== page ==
On Day 3 of the Epic Road Trip we left Pilsen for Saxon Switzerland National Park, which is not in Saxony nor in Switzerland, but instead in Germany near the borders of Czech Republic and Poland.

Kudos to Microsoft or whoever has that program of rotating beautiful places on earth as the logon background.  That's where I first saw a photo of the place a couple of years ago, with its spectacular rugged rock formations. By then I knew I was on my way to Germany for my next tour and I made a plan to get to it. It's a big pain to get to from Frankfurt, but it is a mere convenient waystation on the Epic Road Trip!

We took the usual tourist route across the Bastei Bridge, which is free although parking costs a little bit. The half-price fare (due to construction) to go into the space that was once an old castle was more than worth it, as it had several decent exhibits and signs explaining what used to be where. It also had some of the best views and closest approaches to the edges of rock. Imagining what could have encouraged people to try to live in such a harsh environment was a fun mental exercise.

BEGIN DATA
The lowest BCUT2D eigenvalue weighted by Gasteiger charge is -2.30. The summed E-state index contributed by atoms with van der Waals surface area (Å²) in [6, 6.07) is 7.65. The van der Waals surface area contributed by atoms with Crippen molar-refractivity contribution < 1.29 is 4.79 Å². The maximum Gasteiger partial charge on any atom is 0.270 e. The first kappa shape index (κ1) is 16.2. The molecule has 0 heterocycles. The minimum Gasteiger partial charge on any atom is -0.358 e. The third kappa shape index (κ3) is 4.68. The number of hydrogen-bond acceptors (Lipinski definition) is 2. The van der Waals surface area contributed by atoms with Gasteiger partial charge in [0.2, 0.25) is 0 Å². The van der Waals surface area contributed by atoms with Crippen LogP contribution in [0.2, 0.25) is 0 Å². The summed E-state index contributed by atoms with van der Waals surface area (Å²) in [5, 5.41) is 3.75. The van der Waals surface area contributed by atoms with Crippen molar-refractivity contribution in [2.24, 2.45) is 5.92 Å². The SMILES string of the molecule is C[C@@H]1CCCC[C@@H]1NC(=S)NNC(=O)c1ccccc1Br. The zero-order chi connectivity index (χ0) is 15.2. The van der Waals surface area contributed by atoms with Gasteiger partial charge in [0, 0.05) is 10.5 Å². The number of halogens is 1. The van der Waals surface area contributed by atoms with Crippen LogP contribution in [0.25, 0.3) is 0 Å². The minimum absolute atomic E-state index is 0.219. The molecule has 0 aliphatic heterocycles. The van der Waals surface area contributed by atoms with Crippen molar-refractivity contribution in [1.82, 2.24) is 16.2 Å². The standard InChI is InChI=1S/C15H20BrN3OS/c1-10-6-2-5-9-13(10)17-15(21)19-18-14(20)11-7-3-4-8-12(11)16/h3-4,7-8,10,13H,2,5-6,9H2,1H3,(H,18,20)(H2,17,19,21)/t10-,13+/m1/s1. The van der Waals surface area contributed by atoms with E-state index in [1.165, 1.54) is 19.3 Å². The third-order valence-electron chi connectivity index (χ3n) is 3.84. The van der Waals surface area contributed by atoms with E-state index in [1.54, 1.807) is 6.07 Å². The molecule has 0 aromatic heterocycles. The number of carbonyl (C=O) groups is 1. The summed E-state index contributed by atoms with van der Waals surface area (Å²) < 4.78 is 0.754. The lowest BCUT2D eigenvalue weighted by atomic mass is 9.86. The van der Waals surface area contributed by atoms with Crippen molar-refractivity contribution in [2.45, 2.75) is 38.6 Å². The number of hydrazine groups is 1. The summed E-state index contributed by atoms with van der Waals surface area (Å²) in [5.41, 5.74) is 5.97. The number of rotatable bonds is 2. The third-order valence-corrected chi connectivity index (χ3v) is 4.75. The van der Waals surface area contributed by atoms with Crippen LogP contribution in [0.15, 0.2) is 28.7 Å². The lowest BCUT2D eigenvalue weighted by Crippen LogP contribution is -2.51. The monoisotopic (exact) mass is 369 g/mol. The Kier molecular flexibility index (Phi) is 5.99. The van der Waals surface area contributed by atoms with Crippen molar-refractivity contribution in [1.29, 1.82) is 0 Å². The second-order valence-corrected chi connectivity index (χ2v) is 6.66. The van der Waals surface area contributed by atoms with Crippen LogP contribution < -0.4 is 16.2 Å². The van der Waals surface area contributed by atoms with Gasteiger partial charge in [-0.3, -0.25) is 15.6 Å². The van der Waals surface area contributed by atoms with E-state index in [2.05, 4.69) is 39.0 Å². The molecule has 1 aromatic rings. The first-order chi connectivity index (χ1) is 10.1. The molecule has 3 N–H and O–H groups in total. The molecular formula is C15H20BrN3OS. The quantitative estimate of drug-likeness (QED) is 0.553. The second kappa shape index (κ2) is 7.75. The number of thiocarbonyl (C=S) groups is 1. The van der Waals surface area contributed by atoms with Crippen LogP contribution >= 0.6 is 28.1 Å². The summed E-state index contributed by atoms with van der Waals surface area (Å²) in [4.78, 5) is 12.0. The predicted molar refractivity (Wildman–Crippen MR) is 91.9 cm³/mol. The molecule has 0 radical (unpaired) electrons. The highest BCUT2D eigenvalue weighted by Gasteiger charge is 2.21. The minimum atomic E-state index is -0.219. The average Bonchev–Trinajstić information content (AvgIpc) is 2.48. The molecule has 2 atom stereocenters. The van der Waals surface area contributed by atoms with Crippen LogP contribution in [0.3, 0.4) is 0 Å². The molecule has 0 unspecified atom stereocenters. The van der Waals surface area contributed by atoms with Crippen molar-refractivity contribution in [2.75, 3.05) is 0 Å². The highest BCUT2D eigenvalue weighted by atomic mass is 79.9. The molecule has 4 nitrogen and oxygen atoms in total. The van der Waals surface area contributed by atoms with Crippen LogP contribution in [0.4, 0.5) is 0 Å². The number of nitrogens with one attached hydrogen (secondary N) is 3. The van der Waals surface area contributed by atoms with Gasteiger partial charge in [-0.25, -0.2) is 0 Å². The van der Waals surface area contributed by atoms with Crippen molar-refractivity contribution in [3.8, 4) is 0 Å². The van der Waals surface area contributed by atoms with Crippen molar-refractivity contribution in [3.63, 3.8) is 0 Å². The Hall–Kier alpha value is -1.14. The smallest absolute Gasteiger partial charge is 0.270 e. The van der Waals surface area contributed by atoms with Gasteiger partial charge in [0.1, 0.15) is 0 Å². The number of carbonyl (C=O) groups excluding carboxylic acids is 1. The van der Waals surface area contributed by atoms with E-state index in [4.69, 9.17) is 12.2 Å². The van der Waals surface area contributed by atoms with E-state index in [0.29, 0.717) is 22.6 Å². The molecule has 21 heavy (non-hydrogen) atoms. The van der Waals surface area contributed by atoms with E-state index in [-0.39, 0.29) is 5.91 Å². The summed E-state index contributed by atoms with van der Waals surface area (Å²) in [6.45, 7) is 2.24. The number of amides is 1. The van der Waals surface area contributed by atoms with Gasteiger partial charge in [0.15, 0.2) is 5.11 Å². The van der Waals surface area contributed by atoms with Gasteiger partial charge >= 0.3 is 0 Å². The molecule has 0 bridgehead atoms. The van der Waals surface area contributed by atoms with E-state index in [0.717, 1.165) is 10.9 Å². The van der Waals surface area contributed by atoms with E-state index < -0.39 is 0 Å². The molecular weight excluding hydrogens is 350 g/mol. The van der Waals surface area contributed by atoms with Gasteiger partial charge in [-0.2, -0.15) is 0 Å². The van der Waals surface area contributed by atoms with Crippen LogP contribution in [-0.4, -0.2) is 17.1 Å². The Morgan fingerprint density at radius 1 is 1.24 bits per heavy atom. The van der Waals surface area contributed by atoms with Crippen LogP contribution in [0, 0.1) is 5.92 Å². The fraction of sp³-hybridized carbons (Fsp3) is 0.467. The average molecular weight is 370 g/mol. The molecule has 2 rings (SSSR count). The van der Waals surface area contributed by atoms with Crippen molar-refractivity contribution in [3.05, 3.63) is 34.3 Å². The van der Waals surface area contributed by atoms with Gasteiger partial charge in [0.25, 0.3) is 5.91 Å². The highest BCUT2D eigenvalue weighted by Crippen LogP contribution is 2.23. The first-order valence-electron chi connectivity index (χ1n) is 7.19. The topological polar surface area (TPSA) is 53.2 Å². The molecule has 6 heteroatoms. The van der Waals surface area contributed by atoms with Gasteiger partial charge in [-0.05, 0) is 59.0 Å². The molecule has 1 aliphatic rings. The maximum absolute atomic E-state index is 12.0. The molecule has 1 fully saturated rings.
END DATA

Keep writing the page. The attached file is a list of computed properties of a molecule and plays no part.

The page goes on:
We also got to watch a number of rock climbers try their luck against the sharply peaking faces. But apparently none of those photos met with Terry's critical eye because none of them appeared again after he finished editing everything.

 Iconic photo of Bastei Bridge
 That is not a person. It is a sculpture known as the Angel.